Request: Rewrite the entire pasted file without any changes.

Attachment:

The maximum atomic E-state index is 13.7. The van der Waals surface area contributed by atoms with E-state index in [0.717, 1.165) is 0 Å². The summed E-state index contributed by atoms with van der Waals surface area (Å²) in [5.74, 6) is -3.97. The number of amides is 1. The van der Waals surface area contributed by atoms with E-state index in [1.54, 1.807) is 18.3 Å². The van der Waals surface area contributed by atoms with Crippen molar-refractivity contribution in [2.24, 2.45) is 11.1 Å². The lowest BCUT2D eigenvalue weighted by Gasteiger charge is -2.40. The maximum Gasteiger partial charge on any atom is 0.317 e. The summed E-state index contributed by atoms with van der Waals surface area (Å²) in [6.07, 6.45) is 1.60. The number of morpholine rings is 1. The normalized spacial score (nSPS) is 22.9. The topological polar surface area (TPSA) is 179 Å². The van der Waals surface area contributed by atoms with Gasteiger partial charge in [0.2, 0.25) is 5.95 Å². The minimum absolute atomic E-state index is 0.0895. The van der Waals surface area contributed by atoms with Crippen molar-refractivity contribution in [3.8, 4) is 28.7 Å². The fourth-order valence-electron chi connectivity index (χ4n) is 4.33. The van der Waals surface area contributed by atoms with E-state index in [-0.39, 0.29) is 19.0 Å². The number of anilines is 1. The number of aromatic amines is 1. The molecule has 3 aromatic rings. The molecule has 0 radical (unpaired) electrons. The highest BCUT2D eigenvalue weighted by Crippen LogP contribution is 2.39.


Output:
The maximum atomic E-state index is 13.7. The van der Waals surface area contributed by atoms with E-state index in [0.717, 1.165) is 0 Å². The summed E-state index contributed by atoms with van der Waals surface area (Å²) in [5.74, 6) is -3.97. The number of amides is 1. The van der Waals surface area contributed by atoms with E-state index in [1.54, 1.807) is 18.3 Å². The van der Waals surface area contributed by atoms with Crippen molar-refractivity contribution in [2.24, 2.45) is 11.1 Å². The lowest BCUT2D eigenvalue weighted by Gasteiger charge is -2.40. The maximum Gasteiger partial charge on any atom is 0.317 e. The summed E-state index contributed by atoms with van der Waals surface area (Å²) in [6.07, 6.45) is 1.60. The number of morpholine rings is 1. The normalized spacial score (nSPS) is 22.9. The topological polar surface area (TPSA) is 179 Å². The van der Waals surface area contributed by atoms with Gasteiger partial charge in [0.2, 0.25) is 5.95 Å². The minimum absolute atomic E-state index is 0.0895. The van der Waals surface area contributed by atoms with Crippen molar-refractivity contribution in [3.8, 4) is 28.7 Å². The fourth-order valence-electron chi connectivity index (χ4n) is 4.33. The van der Waals surface area contributed by atoms with E-state index in [-0.39, 0.29) is 19.0 Å². The number of anilines is 1. The number of aromatic amines is 1. The molecule has 3 aromatic rings. The molecule has 0 radical (unpaired) electrons. The highest BCUT2D eigenvalue weighted by Crippen LogP contribution is 2.39.